68 views

Can (any) human cells learn?

I'm not talking about single celled organisms, but actual cells in your body. Is there any evidence that they can learn to, say, navigate an environment or avoid an aversive stimulus like an animal ...
3
votes
1answer
124 views

How do GPCRs transmit a signal across the plasma membrane?

How do G-coupled protein receptors (GPCR) transmit signals through the plasma membrane? Links containing information about this and pictures will be very helpful.
1
vote
1answer
28 views

Why can't intermediate filaments be used as tracks by motor proteins?

A motor protein like kinesin-1 cannot use an IF as a track because it lacks polarity. Can someone elaborate on this answer?
1
vote
1answer
67 views

Meaning of “auto” in trans autophosphorylation?

Why this process called "auto"? Is it because each tyrosine kinase receptor subunit of the RTK dimer has the ability to phosphorylate tyrosine or other amino acid residue present in other subunit of ...
1
vote
1answer
98 views

Transverse diffusion of lipids in red blood cells

The membrane of a human erythrocyte has polarity: Phosphatidylethanolamine and phosphatidylserine are predominantly on the inner side. Phosphatidylcholine and sphingomyelin are predominantly on the ...
6
votes
4answers
80 views

Exocytosis of mast cell secretory granules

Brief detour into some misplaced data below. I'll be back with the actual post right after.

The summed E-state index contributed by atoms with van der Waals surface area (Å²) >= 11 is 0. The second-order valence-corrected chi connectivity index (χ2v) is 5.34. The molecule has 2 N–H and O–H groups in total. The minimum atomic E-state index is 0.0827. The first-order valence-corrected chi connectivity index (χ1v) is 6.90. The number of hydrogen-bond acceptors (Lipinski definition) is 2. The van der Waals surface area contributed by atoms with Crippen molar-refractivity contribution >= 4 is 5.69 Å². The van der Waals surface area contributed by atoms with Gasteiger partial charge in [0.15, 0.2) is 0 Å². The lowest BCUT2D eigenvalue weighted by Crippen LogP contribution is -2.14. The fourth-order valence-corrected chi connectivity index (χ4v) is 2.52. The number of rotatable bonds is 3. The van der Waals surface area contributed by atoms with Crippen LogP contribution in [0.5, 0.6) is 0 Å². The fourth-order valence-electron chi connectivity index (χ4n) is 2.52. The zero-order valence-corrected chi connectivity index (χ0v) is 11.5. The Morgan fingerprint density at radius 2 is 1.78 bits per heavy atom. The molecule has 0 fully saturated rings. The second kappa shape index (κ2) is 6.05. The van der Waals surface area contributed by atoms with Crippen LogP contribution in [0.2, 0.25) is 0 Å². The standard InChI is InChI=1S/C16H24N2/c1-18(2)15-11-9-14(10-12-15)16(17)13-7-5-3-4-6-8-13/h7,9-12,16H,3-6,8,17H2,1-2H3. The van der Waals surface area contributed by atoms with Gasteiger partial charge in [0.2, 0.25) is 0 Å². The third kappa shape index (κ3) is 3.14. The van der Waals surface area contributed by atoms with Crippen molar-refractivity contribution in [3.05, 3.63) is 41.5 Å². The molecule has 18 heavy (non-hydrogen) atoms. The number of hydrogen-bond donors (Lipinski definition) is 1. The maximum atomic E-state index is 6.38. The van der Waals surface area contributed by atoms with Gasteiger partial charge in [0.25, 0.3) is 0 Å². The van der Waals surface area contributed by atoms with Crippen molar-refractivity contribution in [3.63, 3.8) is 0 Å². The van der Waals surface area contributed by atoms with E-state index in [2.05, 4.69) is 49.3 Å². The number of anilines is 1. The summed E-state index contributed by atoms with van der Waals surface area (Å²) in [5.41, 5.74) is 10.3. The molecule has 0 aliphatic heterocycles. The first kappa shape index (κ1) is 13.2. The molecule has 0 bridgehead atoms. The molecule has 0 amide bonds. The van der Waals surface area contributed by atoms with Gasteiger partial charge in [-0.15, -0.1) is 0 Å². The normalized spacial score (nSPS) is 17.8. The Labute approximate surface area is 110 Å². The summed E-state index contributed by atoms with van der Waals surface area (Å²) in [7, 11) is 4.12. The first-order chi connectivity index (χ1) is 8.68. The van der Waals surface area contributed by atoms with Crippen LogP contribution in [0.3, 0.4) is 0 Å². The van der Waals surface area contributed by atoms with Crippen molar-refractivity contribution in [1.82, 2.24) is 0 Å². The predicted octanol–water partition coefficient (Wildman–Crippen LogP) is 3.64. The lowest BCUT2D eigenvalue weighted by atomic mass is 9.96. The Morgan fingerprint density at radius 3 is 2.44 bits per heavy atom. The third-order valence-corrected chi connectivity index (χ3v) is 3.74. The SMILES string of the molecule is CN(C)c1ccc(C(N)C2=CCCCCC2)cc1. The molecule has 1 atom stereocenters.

I've been doing a bit of reading about mast cell degranulation and have become thoroughly lost while trying to understand how the secretory granules are actually secreted. I understand that there are ...
5
votes
2answers
279 views

Signaling through G protein Coupled Receptors?

There are two different cell lines but we do not know that these cell lines have Gs or Gi proteins, associated with their G-protein coupled receptors. If we wants to know about this. Can we design a ...
0
votes
1answer
31 views

Modern research or study on patterns in nerve signals

I am trying to find any recent study on pattern recognition in nerve signals. It does not really matter the part of the body where the research is focused on. It can be anything from studying activity ...
3
votes
1answer
62 views

Amino acid profile of GPCRs

You are studying cellular signalling through a newly identified GPCR. Specifically you’re working on a pair of newly identified GPCRs, GPCR-A and GPCR-B. Each binds the same small ligand, but ...
3
votes
1answer
50 views

Significance of lipids in biological membranes…?

Membranes are specifically designed by lipids to maintain internal hydrophilic environment in narrow range.There are hydrophobic amino acids among naturally occurring 20 amino acids and as well as ...
-1
votes
1answer
55 views

Bilayer synthesis? [closed]

If we want to design a bilayer from Myristic acid (14 carbon fatty acid). The average bond length between C-C is 1.5 A. What will be average thickness of the membrane? Edited to include the OP ...
2
votes
1answer
63 views

Structure of biological membranes?